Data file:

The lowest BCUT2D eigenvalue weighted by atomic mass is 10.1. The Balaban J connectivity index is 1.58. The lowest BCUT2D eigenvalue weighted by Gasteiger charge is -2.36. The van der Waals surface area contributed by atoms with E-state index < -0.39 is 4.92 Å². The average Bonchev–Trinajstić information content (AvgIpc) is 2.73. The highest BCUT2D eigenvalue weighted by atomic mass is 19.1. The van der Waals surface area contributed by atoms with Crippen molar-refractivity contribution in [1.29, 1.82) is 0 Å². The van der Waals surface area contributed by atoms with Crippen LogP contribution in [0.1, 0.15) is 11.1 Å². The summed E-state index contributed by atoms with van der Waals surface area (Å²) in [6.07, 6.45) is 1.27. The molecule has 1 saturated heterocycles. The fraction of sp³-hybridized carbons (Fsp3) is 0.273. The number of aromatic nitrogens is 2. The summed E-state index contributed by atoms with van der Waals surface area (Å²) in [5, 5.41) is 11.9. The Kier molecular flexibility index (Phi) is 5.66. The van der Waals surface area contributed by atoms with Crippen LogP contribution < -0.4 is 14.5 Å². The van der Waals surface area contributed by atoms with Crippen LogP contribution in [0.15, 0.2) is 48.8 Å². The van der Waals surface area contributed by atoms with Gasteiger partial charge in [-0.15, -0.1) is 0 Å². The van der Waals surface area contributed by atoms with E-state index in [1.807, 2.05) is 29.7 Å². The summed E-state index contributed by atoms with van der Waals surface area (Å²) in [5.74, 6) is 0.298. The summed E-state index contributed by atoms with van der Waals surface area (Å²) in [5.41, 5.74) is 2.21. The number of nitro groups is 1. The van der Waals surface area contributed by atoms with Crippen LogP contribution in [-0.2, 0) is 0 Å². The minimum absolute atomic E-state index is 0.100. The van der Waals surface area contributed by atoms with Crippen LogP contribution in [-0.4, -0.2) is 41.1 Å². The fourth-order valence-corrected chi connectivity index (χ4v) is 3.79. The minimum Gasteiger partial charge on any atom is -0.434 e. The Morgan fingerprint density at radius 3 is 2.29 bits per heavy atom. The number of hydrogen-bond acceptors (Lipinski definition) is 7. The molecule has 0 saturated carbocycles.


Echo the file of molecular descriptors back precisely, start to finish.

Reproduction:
The lowest BCUT2D eigenvalue weighted by atomic mass is 10.1. The Balaban J connectivity index is 1.58. The lowest BCUT2D eigenvalue weighted by Gasteiger charge is -2.36. The van der Waals surface area contributed by atoms with E-state index < -0.39 is 4.92 Å². The average Bonchev–Trinajstić information content (AvgIpc) is 2.73. The highest BCUT2D eigenvalue weighted by atomic mass is 19.1. The van der Waals surface area contributed by atoms with Crippen molar-refractivity contribution in [1.29, 1.82) is 0 Å². The van der Waals surface area contributed by atoms with Crippen LogP contribution in [0.1, 0.15) is 11.1 Å². The summed E-state index contributed by atoms with van der Waals surface area (Å²) in [6.07, 6.45) is 1.27. The molecule has 1 saturated heterocycles. The fraction of sp³-hybridized carbons (Fsp3) is 0.273. The number of aromatic nitrogens is 2. The summed E-state index contributed by atoms with van der Waals surface area (Å²) in [5, 5.41) is 11.9. The Kier molecular flexibility index (Phi) is 5.66. The van der Waals surface area contributed by atoms with Crippen LogP contribution < -0.4 is 14.5 Å². The van der Waals surface area contributed by atoms with Crippen LogP contribution in [0.15, 0.2) is 48.8 Å². The van der Waals surface area contributed by atoms with Gasteiger partial charge in [-0.15, -0.1) is 0 Å². The van der Waals surface area contributed by atoms with E-state index in [1.807, 2.05) is 29.7 Å². The summed E-state index contributed by atoms with van der Waals surface area (Å²) in [5.74, 6) is 0.298. The summed E-state index contributed by atoms with van der Waals surface area (Å²) in [5.41, 5.74) is 2.21. The number of nitro groups is 1. The van der Waals surface area contributed by atoms with Crippen LogP contribution in [-0.2, 0) is 0 Å². The minimum absolute atomic E-state index is 0.100. The van der Waals surface area contributed by atoms with Crippen LogP contribution in [-0.4, -0.2) is 41.1 Å². The fourth-order valence-corrected chi connectivity index (χ4v) is 3.79. The minimum Gasteiger partial charge on any atom is -0.434 e. The Morgan fingerprint density at radius 3 is 2.29 bits per heavy atom. The number of hydrogen-bond acceptors (Lipinski definition) is 7. The molecule has 0 saturated carbocycles.